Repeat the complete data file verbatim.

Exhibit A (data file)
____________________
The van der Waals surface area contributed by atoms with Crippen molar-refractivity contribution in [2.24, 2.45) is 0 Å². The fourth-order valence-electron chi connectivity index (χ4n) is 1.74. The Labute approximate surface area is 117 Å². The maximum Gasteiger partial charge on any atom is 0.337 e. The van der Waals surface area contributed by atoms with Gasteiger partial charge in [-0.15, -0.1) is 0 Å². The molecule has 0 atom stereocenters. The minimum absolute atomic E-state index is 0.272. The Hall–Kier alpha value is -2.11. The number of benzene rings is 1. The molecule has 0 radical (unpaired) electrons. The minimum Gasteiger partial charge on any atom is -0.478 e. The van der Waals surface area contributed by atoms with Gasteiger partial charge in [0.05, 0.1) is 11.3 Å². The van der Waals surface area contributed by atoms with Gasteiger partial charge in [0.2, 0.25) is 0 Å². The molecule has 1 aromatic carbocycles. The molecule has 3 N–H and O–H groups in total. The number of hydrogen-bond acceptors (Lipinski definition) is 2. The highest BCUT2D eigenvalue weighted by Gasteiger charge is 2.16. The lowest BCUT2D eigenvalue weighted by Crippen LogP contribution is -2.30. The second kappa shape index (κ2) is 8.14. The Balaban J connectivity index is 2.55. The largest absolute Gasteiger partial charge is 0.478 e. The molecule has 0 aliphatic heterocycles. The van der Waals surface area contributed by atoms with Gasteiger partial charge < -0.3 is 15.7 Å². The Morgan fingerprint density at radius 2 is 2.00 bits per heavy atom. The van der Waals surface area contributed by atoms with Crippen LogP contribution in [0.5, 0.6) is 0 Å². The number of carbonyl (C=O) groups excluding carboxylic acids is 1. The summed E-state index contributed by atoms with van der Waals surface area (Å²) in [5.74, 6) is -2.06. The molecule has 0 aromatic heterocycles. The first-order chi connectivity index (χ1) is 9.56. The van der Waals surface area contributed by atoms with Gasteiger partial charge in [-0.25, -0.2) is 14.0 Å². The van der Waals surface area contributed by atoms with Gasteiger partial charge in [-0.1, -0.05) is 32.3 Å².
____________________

The van der Waals surface area contributed by atoms with Crippen molar-refractivity contribution in [2.24, 2.45) is 0 Å². The fourth-order valence-electron chi connectivity index (χ4n) is 1.74. The Labute approximate surface area is 117 Å². The maximum Gasteiger partial charge on any atom is 0.337 e. The van der Waals surface area contributed by atoms with Gasteiger partial charge in [-0.15, -0.1) is 0 Å². The molecule has 0 atom stereocenters. The minimum absolute atomic E-state index is 0.272. The Hall–Kier alpha value is -2.11. The number of benzene rings is 1. The molecule has 0 radical (unpaired) electrons. The minimum Gasteiger partial charge on any atom is -0.478 e. The van der Waals surface area contributed by atoms with Gasteiger partial charge in [0.05, 0.1) is 11.3 Å². The van der Waals surface area contributed by atoms with Gasteiger partial charge in [0.2, 0.25) is 0 Å². The molecule has 1 aromatic carbocycles. The molecule has 3 N–H and O–H groups in total. The number of hydrogen-bond acceptors (Lipinski definition) is 2. The highest BCUT2D eigenvalue weighted by Gasteiger charge is 2.16. The lowest BCUT2D eigenvalue weighted by Crippen LogP contribution is -2.30. The second kappa shape index (κ2) is 8.14. The Balaban J connectivity index is 2.55. The largest absolute Gasteiger partial charge is 0.478 e. The molecule has 0 aliphatic heterocycles. The van der Waals surface area contributed by atoms with Gasteiger partial charge < -0.3 is 15.7 Å². The Morgan fingerprint density at radius 2 is 2.00 bits per heavy atom. The van der Waals surface area contributed by atoms with Crippen LogP contribution in [0.5, 0.6) is 0 Å². The number of carbonyl (C=O) groups excluding carboxylic acids is 1. The summed E-state index contributed by atoms with van der Waals surface area (Å²) in [5.74, 6) is -2.06. The molecule has 0 aromatic heterocycles. The first-order chi connectivity index (χ1) is 9.56. The van der Waals surface area contributed by atoms with Gasteiger partial charge in [-0.25, -0.2) is 14.0 Å². The van der Waals surface area contributed by atoms with Gasteiger partial charge in [-0.1, -0.05) is 32.3 Å².